What are some of the most important lessons you have learned from your experience in the music paths?

To be honest with my music. Don’t need to show people how good I am on guitar or mandolin, my goal is to give listeners good feelings.

How do you want the music to affect people? What do you think is key to a music life well lived?

In this particular period, I do really think that music should be a relief for people, a tool to give themselves rest from all the shit we have around us. A key to a music life well lived is the honesty, in every possible meanings.

Which acquaintances have been the most important experiences? What was the best advice anyone ever gave you?

Corey Harris! I’m working with him, playing mandolin in his Corey Harris Trio, and the best advice he gave me is to be myself…just being myself, nothing more.

"From the Blues people I’ve learned one simply thing…the Blues is truth. You have to sing about your life, not trying to imitate anyone else. The Italian Blues scene is not important in my musical formation even for my musical journey. I mean, I’m always trying to find the sound I’ve in my mind, trying to mix the instrument from my culture (the mandolin) and the music I love (the Blues). In Italy we’re still stuck into imitation of the American model so It’s not my model." (Lino Muoio / Photo by Ric Pic)

Are there any memories from gigs, jams, open acts and studio sessions which you’d like to share with us?

Ehehhehe, too many my friend, really too many in my 25 years career. My last record “mandolin blues – acoustic party” was a great experience… All the songs were recorded live in only one or two takes. Every musician was free to play whatever he wanted and the result is in some songs, absolutely incredible. We were all friends and the added something into the song composition, not simply playing their part… awesome.

What do you miss most nowadays from the music of past? What are your hopes and fears for the future of?

The freedom of playing without rules… No fears for the future, only hopes: that music can be considered more than a mainstream business but and art like painting, poetry, and dancing.

How started the thought of book? What are the lines that connect the sound of Mandolin from Mississippi to the Mediterranean music?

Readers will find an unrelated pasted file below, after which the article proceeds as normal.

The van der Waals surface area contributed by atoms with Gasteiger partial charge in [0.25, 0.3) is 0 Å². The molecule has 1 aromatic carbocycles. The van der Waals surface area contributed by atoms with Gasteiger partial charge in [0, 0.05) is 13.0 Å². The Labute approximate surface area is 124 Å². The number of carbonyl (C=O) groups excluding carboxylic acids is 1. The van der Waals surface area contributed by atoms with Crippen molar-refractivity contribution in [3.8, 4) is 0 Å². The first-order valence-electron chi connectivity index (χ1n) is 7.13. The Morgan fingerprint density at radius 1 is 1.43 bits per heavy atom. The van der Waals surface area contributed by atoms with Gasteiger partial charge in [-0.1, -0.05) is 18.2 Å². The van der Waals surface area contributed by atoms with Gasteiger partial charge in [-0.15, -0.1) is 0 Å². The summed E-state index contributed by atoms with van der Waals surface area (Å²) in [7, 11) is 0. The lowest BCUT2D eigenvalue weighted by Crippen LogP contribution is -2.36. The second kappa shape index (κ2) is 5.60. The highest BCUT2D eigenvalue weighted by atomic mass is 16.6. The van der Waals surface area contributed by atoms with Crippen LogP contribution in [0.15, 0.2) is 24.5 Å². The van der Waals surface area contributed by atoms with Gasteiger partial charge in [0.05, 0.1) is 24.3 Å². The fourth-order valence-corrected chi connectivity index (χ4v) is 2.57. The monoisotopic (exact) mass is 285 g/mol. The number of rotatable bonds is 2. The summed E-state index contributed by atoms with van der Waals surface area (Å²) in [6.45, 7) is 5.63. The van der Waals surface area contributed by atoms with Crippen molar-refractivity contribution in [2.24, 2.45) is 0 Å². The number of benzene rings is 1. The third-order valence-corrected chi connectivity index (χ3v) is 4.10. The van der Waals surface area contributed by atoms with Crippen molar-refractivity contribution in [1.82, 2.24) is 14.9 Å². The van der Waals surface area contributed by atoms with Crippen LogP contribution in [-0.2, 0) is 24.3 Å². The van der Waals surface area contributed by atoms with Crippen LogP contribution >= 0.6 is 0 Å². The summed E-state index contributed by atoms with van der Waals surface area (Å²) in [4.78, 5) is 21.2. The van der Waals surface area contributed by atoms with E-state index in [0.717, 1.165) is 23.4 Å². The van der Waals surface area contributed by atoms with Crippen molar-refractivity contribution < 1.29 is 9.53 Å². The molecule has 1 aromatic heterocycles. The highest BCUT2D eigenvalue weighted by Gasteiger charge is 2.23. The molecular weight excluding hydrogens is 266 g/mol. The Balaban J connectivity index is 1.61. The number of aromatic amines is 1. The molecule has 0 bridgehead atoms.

It was an idea I had in my suitcase for too many years I’ve dedicated the last 12 years to the blues mandolin, making researches, experimenting new sounds and studying the classics. Today I think I must share my knowledge with all the mandolin fans with an instructional book like this. The line is me, my style, my way to play the blues with mandolin. A good friend of mine, Corey Harris once told me while listening to my new material: “that’s your path my friend. Everyone in US can play the blues, even better than you because the blues is a US thing. What none of US players can do is add the Mediterranean flavour to his playing just like you do.

What touched (emotionally) you from the sound of lap steel, ukulele and mandolin? What are the secrets of?

Well, it’s not easy to say because I was and still am a guitar player since 25 years. Maybe the tone of the mandolin touched me in particular, while from ukulele I love the nylon tone of the strings and finally from the lap still the “flowing” of the notes.

"To find my sound, my musical texture in which I can contaminate the Blues with the Mediterranean flavor I’m living with. And that’s how I can describe my songbook and style: Blues mandolin music with “contaminations”." (Lino Muoio / Photo by Ric Pic - Riccardo Piccirillo)

If you could change one thing in the local (Italian) blues scene and it would become a reality, what would that be?

The Imitation of the American Blues, so we can be free to find “our way to the Blues”.

How has the Blues and Rock counterculture influenced your views of the world and the journeys you’ve taken?

Well, I don’t know exactly “how” this counterculture influenced me, but I sure know the did. In the way I respect and share music with other people for example…

What is the impact of Blues music and culture to the racial, political, and socio-cultural implications?

Well not too much even for Italy, I do think that even If Italy is considered a country of culture, in the end is not exactly like that but in certain context I think we’re quite undeveloped.

Let’s take a trip with a time machine, so where and why would you really want to go for a whole day?

1936 San Antonio…I want to see Robert Johnson recording his sessions…

Do you consider the Beat Generation a specific literary and artistic movement or do you think it’s a state of mind?

Much more than a movement, definitely a state of mind.

How does the underlying philosophy of On the Road impact you?

It taught me to respect place and people everywhere.

Lino Muoio - Home

(Lino Muoio / Photo by Ric Pic - Riccardo Piccirillo)